Apr 29, 2013

Brain Draino

Category: Screenwriting
If you're suffering from writer's block, here are some suggestions that might get the cranial tubes moving again - the cerebral equlivalent of Draino, perhaps, though I hope more palatable.

I often wish that more screenwriters would share their knowledge of what it is really like trying to write a script. After years of almost non-stop writing, I am putting my pixels where my mouth is, and offering a series of tips - if only to remind me what to do when I get stuck.

1. Treat the writing operation like an open-source coding project - 'release early and often'. In other words don't stew on the story for months and years, rather get something out quickly and try it out on people (almost any vertical body will do, i have discovered).

After all, people are your audience, and when it comes to stories, many people have pretty good instincts. If you find that two rather different people say almost the same thing (either Yes, this is wonderful, or Oh dear, this doesn't quite work for me), then those are important signs.

2. Regarding getting something done quickly, I have seen years wasted by writers and other idea people by grinding away hoping for perfection only to discover that the world has either moved on or the idea took a major wrong turn early on in the proceedings.

Getting early feedback can really help the wrong turn problem, and if you so inclined, a more constant dialogue can also really help. It worked for Billy Wilder, who found it was almost impossible to write on his own - he had to have a writing partner.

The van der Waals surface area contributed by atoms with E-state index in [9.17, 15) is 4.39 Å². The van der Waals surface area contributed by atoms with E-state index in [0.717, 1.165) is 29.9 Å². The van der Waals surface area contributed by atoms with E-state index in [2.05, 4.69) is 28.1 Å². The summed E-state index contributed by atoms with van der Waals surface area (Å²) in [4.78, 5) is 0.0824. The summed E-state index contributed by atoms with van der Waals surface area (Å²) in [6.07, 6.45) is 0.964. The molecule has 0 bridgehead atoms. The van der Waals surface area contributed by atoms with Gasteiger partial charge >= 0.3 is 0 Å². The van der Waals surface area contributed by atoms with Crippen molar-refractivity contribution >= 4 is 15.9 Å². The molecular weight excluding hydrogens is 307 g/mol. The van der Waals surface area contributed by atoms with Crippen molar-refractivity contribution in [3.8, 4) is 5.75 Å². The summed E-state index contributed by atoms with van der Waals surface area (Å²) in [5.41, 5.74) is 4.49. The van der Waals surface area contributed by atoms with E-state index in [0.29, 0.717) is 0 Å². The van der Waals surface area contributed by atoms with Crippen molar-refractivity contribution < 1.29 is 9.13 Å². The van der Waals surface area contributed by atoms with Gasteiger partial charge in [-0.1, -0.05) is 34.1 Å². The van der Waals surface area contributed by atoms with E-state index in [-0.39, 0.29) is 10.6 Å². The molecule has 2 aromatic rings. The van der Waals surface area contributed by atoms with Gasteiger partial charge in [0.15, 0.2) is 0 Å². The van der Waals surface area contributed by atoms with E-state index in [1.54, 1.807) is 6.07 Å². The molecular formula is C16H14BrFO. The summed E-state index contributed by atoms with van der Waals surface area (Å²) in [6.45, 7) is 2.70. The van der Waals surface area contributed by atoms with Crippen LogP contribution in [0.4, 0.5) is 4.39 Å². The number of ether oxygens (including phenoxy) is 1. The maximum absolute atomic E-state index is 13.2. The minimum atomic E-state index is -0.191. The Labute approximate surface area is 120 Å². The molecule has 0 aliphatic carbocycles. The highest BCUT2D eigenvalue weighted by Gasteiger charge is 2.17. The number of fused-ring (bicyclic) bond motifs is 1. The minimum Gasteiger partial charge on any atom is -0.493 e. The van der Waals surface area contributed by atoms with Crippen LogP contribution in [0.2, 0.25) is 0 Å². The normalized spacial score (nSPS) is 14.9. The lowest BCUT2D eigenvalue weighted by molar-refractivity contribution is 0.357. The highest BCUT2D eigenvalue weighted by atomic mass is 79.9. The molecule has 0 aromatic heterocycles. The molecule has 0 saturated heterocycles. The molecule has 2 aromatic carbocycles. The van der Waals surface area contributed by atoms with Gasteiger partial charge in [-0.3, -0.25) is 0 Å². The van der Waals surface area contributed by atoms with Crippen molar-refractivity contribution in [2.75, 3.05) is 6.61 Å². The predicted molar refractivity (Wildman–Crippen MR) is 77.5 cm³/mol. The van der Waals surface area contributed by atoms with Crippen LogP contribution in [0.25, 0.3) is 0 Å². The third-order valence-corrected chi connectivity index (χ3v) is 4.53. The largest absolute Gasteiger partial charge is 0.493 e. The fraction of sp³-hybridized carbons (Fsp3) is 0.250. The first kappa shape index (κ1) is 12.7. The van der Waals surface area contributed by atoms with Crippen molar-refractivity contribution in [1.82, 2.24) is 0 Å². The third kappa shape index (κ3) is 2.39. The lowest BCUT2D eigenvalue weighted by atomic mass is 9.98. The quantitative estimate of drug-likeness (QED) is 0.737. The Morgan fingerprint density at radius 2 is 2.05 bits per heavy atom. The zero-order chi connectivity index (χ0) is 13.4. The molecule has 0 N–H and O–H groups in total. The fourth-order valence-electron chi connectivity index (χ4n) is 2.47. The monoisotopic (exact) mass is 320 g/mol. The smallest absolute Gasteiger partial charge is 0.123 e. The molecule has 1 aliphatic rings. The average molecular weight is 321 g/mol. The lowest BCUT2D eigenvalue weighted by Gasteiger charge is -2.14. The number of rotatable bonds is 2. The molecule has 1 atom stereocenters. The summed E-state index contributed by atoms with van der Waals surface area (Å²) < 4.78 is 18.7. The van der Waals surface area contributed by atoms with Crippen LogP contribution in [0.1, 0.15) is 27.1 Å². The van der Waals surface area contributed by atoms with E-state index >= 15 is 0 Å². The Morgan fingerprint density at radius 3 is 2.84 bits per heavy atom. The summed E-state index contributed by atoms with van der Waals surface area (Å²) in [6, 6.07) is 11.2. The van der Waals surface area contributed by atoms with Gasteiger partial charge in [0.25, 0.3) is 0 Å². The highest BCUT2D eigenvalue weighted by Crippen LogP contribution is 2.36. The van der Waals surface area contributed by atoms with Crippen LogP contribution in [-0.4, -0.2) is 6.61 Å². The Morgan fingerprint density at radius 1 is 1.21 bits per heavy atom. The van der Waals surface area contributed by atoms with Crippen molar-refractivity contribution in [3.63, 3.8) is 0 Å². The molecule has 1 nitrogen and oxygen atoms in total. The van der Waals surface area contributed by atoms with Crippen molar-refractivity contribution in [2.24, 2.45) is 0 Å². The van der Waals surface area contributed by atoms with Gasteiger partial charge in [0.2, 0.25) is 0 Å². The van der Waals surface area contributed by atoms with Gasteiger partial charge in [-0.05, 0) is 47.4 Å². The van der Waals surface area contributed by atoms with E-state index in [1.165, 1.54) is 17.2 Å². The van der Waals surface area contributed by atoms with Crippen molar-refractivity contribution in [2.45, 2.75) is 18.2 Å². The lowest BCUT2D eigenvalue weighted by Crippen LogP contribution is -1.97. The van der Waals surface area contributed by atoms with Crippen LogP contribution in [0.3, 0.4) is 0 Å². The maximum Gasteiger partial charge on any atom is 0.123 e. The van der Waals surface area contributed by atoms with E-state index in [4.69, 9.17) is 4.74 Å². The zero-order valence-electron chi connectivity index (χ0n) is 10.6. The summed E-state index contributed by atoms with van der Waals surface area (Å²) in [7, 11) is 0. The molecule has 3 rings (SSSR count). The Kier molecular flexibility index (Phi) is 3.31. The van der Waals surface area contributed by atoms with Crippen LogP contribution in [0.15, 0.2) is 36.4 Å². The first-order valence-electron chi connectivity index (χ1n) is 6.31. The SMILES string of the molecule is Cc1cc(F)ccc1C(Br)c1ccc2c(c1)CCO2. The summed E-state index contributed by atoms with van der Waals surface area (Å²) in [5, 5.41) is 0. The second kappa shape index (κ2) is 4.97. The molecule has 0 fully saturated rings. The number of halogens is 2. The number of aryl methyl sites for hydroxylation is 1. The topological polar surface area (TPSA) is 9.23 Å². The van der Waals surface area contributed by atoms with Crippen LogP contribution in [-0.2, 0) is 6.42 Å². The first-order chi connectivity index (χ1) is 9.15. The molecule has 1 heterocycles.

3) The Research Trap: I have also seen people waste years on research. However, since it is a good idea to stay connected with reality in as many ways as possible (even in a fantasy story), some balance between facts or real connections and actual textual production has to be struck.

There are some amazing writers like Freddie Forsyth, who researches his next for about two years then writes in a forty-day blitz, but he is a master, and most of us have to settle for something more mundane and mechanical.

I have found that, in general, keeping research down to (lots of) small packets of research (sometimes less then ten minutes each, which sounds unbelievable i know) is best for dramatic writing, unless it is a whole new area you don't know much about and you need to read one or more books.

I definitely spent weeks researching the The Big Steal, that we are now in the process of raising money for, but that was because I found that I didn't really know very much about the real state of banking - and I am not sure that many people still do, despite the disasters of the last five years. The situation is so much worse than I thought, particularly the whole shadowy world behind offshore banking (which is truly mind boggling). 

Finally, a disclaimer: if you have any other kinds of blockages, please seek medical advice and please don't try drinking Draino.